The Psychology Behind a B2B Marketing Plan

5 minute read

Upland Admin

Just because we’re business-to-business doesn’t mean we have to engage with one another like machines. Behind a business are (news flash!) humans. Still, how we communicate with prospects and customers should be different than the B2C marketing approach.

How come?

The Purpose of the Purchase

The key difference between B2B and B2C is all about the purpose of the purchase. In B2C, you’re talking to someone who is typically buying something for themselves, be it a pair of shoes, a new mattress, or a donation in honor of a family member. In B2B, you’re still talking to a person, but they’re buying for their business. This requires a much different purchasing—and psychological—experience.

I dare you all to get out of your templates, canned responses, and business casual attire, and adapt a more human approach to B2B that still maintains professionalism and positions yourself as an expert.

Here are a few tips from psychology that can have a huge influence on your business, and the human relationships you create along the way.

PSYCH 1-0-What?

Content marketing is all about getting the right content to the right customer at the right time. To do so, we need to go back in time and take a seat in our Psychology 101 class and understand how human behavior is tied to our decision-making behaviors in specific contexts.

A key part of being a rockstar marketer is tapping into how and why people act the way they do. How else can you create engaging content if you have no idea what someone wants and needs to read?

Your B2B Marketing Plan…And the Psychology Behind It

Even as a B2B marketer, there’s a person behind every buying decision. Plus, psychology shows time and time again that most of our decisions are based on emotions, even if we consider ourselves rational human beings. To impact a B2B buyer behavior, we have to appeal to that emotion.

To do so, here are four parts of your B2B marketing strategy that should include way more psychology than one might think:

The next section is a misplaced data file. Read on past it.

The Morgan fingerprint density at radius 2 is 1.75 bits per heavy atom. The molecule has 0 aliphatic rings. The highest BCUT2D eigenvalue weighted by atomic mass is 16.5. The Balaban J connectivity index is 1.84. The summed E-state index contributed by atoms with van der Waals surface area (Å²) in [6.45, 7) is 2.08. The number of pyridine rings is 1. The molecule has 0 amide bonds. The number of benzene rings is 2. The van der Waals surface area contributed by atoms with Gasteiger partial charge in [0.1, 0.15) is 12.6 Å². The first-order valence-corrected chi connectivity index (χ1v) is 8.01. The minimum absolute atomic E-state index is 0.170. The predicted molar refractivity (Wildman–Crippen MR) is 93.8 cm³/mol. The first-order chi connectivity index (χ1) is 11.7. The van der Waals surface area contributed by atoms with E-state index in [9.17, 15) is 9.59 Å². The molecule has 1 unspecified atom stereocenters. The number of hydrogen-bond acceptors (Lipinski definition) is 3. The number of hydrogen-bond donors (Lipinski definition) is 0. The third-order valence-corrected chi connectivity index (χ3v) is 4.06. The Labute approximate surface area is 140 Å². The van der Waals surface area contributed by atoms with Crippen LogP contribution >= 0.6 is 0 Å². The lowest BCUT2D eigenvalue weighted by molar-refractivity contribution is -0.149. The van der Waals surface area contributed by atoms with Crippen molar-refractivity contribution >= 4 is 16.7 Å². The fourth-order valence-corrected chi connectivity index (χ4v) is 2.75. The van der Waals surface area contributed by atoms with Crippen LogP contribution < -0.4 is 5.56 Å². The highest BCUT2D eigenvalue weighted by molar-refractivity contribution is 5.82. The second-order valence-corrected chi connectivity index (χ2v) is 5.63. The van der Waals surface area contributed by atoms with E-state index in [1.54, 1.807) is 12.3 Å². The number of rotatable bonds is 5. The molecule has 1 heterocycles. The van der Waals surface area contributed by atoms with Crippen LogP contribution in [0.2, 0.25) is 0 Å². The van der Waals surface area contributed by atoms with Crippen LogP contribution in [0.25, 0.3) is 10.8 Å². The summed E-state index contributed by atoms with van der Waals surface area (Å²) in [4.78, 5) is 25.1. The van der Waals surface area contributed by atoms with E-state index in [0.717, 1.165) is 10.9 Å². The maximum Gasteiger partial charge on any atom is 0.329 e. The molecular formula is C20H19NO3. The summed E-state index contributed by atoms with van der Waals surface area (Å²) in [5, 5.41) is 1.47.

1. Buyer Personas & Behavior

We’re all familiar with buyer personas and their power to deliver relevant content to stakeholders. What does this have to do with psych? Well, kind of everything. Being able to deliver content that is personally relevant to each persona, and the individual—the CMO, the Director of Product Marketer, whomever— will signal to the cognitive sides of ourselves that we want to learn more.

Conducting research to uncover persona behaviors, and finding out where they go for motivation and support, makes you a psychologist in a way. Put together focus groups, surveys, and user interviews to discover valuable information about your target audience. Get into their heads and figure out what challenges they face and how your content brings them one step closer to solving these roadblocks.

2. Your Personal Brand

Businesses build more trust in your brand when you can also reveal the person behind it. By positioning not only your company but also yourself as an expert, you’re laying down a strong foundation for a budding relationship. Some great ways to build your personal brand include publishing thought-leadership pieces on LinkedIn, engaging with experts and ideas on Twitter, speaking on panels at conferences, or joining webinars.

3. Visuals

While producing content is a huge part of a B2B marketer’s world, visuals are a powerful tool for generating the right emotions to your audience. Not to mention, 65% of people are visual learners! (Be right back, turning this blog post into an infographic…) B2B content marketing can get technical, and without visual content, it can become stifling. Plus, in a world flooded with content, yours won’t stand out without engaging visuals. Create images that represent your company’s personality, while establishing yourself as a thoughtful, engaging brand in your audience’s mind.

Some more food for thought: Colors play a major role in how your audience interacts with your content, and psychology has shown that certain colors are linked to certain emotions. For example, blue creates a feel of trust and invitation, while orange exudes playfulness and energy. It looks like Fanta is both an energetic and trustworthy soda.

4. Tone

While I did say to ditch the business professional attire earlier, I’ll admit that doesn’t mean you should talk to a prospect like you would your drinking buddy. You should still be friendly—and even crack a joke or two when appropriate—but you also need to present yourself as an expert in your industry, along with someone a buyer can learn from (this includes incorporating industry jargon). The more a prospective customer and point of contact see you as an expert, the more likely he/she will buy from you. So keep things friendly, but keep things professional, too. In B2B, people are often purchasing something that costs a significant amount of money and requires a large amount of buy-in, adoption, and team-wide support. That’s some serious decision making.

The major takeaway here is even in the B2B world, you’re still dealing with human emotions that create a significant impact on decision making. By proving you’re an expert and a human (I know, crazy), while truly understanding what your readers’ pain points and challenges are, you can deliver them content that provides the right value, while exposing the human behind the screen.

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